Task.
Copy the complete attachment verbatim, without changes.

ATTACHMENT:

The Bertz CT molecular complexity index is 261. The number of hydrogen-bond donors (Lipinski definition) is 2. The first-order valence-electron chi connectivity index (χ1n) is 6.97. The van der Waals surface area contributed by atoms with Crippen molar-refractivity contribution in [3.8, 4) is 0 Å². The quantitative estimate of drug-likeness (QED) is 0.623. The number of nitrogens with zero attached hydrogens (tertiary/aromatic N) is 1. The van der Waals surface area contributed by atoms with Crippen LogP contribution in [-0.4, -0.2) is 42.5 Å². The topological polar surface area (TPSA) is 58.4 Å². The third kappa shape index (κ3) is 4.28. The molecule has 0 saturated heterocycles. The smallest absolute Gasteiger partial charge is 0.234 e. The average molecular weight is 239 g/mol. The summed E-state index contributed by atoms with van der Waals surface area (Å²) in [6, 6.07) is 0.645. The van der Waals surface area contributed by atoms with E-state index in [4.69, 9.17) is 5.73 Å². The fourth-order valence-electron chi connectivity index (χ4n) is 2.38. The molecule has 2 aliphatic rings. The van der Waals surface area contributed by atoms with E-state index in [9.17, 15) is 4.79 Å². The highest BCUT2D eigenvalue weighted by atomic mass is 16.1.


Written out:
The Bertz CT molecular complexity index is 261. The number of hydrogen-bond donors (Lipinski definition) is 2. The first-order valence-electron chi connectivity index (χ1n) is 6.97. The van der Waals surface area contributed by atoms with Crippen molar-refractivity contribution in [3.8, 4) is 0 Å². The quantitative estimate of drug-likeness (QED) is 0.623. The number of nitrogens with zero attached hydrogens (tertiary/aromatic N) is 1. The van der Waals surface area contributed by atoms with Crippen LogP contribution in [-0.4, -0.2) is 42.5 Å². The topological polar surface area (TPSA) is 58.4 Å². The third kappa shape index (κ3) is 4.28. The molecule has 0 saturated heterocycles. The smallest absolute Gasteiger partial charge is 0.234 e. The average molecular weight is 239 g/mol. The summed E-state index contributed by atoms with van der Waals surface area (Å²) in [6, 6.07) is 0.645. The van der Waals surface area contributed by atoms with E-state index in [4.69, 9.17) is 5.73 Å². The fourth-order valence-electron chi connectivity index (χ4n) is 2.38. The molecule has 2 aliphatic rings. The van der Waals surface area contributed by atoms with E-state index in [9.17, 15) is 4.79 Å². The highest BCUT2D eigenvalue weighted by atomic mass is 16.1.